Dismay at Deregistration of Hilton, Murton, Burton and Warcop Fells by MoD

We were dismayed that Cumbria County Council has approved the deregistration of approximately 3230 ha of common land owned by the Ministry of Defence at Warcop. The silver lining is that through the efforts of the objectors, 23% of the total area (970 ha) has been saved from deregistration.

Following the recommendations of the Inspector, the Inquiry focussed on two complex legal tests for assessing the Ministry of Defence’s application. Firstly the legal ‘power’ issue and whether the legislation gave the Ministry of Defence the power to make this application given the nature of the vesting deed which was to extinguish rights (not purchase the soil). Early on in the Inquiry it was ascertained that the Ministry of Defence did have the power to make this application, moreover they did not have to give a justification as to why they needed to deregister the common land.

The Inquiry then centred on whether the land could still be considered as “Waste of the Manor.” There are three tests to qualify as waste of the manor; land has to be open, uncultivated and unoccupied. Everybody agreed that the land is uncultivated, so the Ministry of Defence’s case was based on two arguments; firstly that the granting of grazing licences meant the land was now occupied and secondly that the control of access through the Danger Area by-laws constitutes occupation. The inspector did accept the second point but not the first. This is why the Inspector recommends that the land in the Danger Area is deregistered, but not the land known as Area Victor which is outside the Danger Area. Area Victor, at around 970 ha comprises approximately 70% of Murton Common.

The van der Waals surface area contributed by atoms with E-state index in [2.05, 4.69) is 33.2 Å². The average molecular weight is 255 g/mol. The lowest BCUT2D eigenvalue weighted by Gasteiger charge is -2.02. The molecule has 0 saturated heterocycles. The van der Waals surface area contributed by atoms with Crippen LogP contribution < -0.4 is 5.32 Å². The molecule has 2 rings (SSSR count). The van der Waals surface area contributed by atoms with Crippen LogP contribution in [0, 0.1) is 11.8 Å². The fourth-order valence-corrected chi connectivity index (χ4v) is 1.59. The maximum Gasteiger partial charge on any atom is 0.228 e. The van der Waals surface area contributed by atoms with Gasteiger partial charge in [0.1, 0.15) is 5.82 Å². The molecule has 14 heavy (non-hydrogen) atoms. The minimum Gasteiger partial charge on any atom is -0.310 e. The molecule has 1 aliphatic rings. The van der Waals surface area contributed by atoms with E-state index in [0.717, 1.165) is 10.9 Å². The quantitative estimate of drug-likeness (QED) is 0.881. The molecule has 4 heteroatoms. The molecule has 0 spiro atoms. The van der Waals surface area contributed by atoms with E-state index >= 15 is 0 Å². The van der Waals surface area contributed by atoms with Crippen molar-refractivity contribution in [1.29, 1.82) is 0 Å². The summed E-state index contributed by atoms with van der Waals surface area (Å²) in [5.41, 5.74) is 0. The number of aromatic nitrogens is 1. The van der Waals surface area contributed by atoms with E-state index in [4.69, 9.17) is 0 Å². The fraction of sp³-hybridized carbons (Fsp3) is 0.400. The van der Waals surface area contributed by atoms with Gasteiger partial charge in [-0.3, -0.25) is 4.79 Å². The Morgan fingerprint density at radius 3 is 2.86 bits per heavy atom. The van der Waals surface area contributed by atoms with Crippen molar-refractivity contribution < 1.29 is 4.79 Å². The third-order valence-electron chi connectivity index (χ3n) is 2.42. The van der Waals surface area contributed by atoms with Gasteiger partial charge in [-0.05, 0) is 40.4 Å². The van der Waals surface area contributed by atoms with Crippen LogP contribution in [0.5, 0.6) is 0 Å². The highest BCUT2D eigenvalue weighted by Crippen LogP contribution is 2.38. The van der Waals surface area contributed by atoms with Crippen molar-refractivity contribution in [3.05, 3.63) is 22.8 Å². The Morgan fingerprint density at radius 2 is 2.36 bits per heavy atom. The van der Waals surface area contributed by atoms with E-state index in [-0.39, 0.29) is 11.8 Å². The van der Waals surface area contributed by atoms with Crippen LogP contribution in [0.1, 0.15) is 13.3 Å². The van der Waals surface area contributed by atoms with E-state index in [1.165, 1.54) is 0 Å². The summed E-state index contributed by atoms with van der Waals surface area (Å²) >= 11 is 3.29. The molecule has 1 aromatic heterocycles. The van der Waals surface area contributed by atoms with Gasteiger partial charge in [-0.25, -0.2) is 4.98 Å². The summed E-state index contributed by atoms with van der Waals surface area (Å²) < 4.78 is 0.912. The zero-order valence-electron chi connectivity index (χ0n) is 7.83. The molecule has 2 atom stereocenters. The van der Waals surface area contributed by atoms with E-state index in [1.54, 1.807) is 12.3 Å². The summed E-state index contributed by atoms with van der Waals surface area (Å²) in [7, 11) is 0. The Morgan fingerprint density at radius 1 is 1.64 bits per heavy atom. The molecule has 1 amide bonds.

Sadly, the County Councillors had little choice except to follow the recommendation of the Inspector given the legal complexities of this case. But we were pleased that that the Inspector recognised the strength of the evidence presented on the grazing levels, low rents paid and nature of the licences demonstrated that the licences did not constitute “occupation” so saving 970 ha (2400 acres) from deregistration.